TRAVERSE CITY, Mich. -- Sponsorships of public finance conferences by municipal securities firms is a gray area under the Municipal Securities Rulemaking Board's ban on campaign contributions, an industry executive said yesterday.

R. Fenn Putman, a managing director at Lehman Brothers and chairman of the Public Securities Association, said it is still unresolved whether or not the ban that went into effect April 25 covers sponsorship of conferences.

"I don't think so, but it still has to be tested out," Putman said in a speech here at a public finance conference sponsored by the Michigan treasurer's office and some state bonding authorities.

He said he would interpret conferences like the one in Michigan as educational and not involving the kinds of abuse the MSRB's Rule G-37 was designed to thwart.

"I don't think we can stop doing everything," Putman said.

The annual Michigan conference, which is attended by a number of local and state finance officials, saw the number of sponsors drop this year as a result of the ban.

About eight fewer securities firms agreed to sponsor the event this year compared to last year, said Judie Town, the conference's coordinator. Most of the firms ran the sponsorship past their legal departments and some opted not to be sponsors and because of uncertainty over the MSRB's rule, Town said. A general sponsorship of the conference cost $500.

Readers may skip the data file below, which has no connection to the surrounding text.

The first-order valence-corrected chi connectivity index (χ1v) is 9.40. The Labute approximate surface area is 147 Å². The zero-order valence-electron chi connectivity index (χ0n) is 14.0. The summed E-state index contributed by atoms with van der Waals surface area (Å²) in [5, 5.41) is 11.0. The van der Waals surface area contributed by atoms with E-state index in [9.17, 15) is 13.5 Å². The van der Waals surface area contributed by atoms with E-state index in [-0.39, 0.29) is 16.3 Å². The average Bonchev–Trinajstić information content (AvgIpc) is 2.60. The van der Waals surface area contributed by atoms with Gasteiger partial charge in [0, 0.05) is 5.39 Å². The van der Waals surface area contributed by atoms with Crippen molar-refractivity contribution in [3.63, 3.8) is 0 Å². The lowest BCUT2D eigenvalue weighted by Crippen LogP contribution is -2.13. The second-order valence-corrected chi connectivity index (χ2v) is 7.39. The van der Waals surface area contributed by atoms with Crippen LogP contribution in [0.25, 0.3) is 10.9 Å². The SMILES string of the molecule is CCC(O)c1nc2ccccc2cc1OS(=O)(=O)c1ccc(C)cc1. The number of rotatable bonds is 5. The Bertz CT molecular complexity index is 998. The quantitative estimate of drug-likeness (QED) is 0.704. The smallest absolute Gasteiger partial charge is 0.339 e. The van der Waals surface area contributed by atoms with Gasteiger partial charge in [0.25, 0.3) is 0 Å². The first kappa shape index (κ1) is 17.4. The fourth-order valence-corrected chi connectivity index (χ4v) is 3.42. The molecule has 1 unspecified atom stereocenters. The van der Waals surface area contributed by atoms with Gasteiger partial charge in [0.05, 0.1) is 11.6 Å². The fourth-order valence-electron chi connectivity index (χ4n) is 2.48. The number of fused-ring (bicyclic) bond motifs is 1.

Still, the program for the conference lists more than 20 securities firms as sponsors. Town said that another three firms gave $500 apiece but asked that their names not appear in the program.

Nick Khouri, Michigan's chief deputy treasurer, said that if Rule G-37 is clarified, "We, of course, will restructure the conference to fit the rule."

Sara Eubanks, executive director of the Michigan Municipal Bond Authority, said the conference is an opportunity for local government officials to learn more about public finance. Sponsorships are not considered when firms are selected for the authority's bond issues, she said.

Khouri also said sponsorships are not a consideration for inclusion in state bond issues.

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